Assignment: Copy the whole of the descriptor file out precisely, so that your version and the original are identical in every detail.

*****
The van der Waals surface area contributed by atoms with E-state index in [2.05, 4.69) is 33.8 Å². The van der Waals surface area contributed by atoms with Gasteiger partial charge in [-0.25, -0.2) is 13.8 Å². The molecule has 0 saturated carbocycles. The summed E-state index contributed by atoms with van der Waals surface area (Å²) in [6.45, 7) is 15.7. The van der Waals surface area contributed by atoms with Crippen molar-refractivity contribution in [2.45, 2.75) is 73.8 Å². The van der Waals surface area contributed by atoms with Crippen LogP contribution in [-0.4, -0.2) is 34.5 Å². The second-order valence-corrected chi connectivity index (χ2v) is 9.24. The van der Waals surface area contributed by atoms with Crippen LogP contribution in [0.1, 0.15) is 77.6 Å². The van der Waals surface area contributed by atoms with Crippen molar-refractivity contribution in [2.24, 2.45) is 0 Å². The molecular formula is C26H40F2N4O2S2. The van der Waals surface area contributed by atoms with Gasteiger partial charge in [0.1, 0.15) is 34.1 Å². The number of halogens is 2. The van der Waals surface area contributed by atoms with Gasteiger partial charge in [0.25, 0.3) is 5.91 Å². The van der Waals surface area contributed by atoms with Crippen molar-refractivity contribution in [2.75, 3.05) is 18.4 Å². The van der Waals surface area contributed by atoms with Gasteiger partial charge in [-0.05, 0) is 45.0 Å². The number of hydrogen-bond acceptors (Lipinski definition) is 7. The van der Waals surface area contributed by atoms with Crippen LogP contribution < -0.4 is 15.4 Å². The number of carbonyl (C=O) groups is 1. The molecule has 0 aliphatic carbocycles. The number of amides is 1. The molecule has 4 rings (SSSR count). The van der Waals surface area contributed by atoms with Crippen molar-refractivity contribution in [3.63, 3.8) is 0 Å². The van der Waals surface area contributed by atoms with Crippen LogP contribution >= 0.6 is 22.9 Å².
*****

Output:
The van der Waals surface area contributed by atoms with E-state index in [2.05, 4.69) is 33.8 Å². The van der Waals surface area contributed by atoms with Gasteiger partial charge in [-0.25, -0.2) is 13.8 Å². The molecule has 0 saturated carbocycles. The summed E-state index contributed by atoms with van der Waals surface area (Å²) in [6.45, 7) is 15.7. The van der Waals surface area contributed by atoms with Crippen molar-refractivity contribution in [2.45, 2.75) is 73.8 Å². The van der Waals surface area contributed by atoms with Crippen LogP contribution in [-0.4, -0.2) is 34.5 Å². The second-order valence-corrected chi connectivity index (χ2v) is 9.24. The van der Waals surface area contributed by atoms with Crippen LogP contribution in [0.1, 0.15) is 77.6 Å². The van der Waals surface area contributed by atoms with Crippen molar-refractivity contribution in [2.24, 2.45) is 0 Å². The molecular formula is C26H40F2N4O2S2. The van der Waals surface area contributed by atoms with Gasteiger partial charge in [0.1, 0.15) is 34.1 Å². The number of halogens is 2. The van der Waals surface area contributed by atoms with Gasteiger partial charge in [0.25, 0.3) is 5.91 Å². The van der Waals surface area contributed by atoms with Crippen molar-refractivity contribution in [2.75, 3.05) is 18.4 Å². The van der Waals surface area contributed by atoms with Gasteiger partial charge in [-0.05, 0) is 45.0 Å². The number of hydrogen-bond acceptors (Lipinski definition) is 7. The van der Waals surface area contributed by atoms with Crippen LogP contribution < -0.4 is 15.4 Å². The number of carbonyl (C=O) groups is 1. The molecule has 0 aliphatic carbocycles. The number of amides is 1. The molecule has 4 rings (SSSR count). The van der Waals surface area contributed by atoms with Crippen molar-refractivity contribution in [3.63, 3.8) is 0 Å². The van der Waals surface area contributed by atoms with Crippen LogP contribution >= 0.6 is 22.9 Å².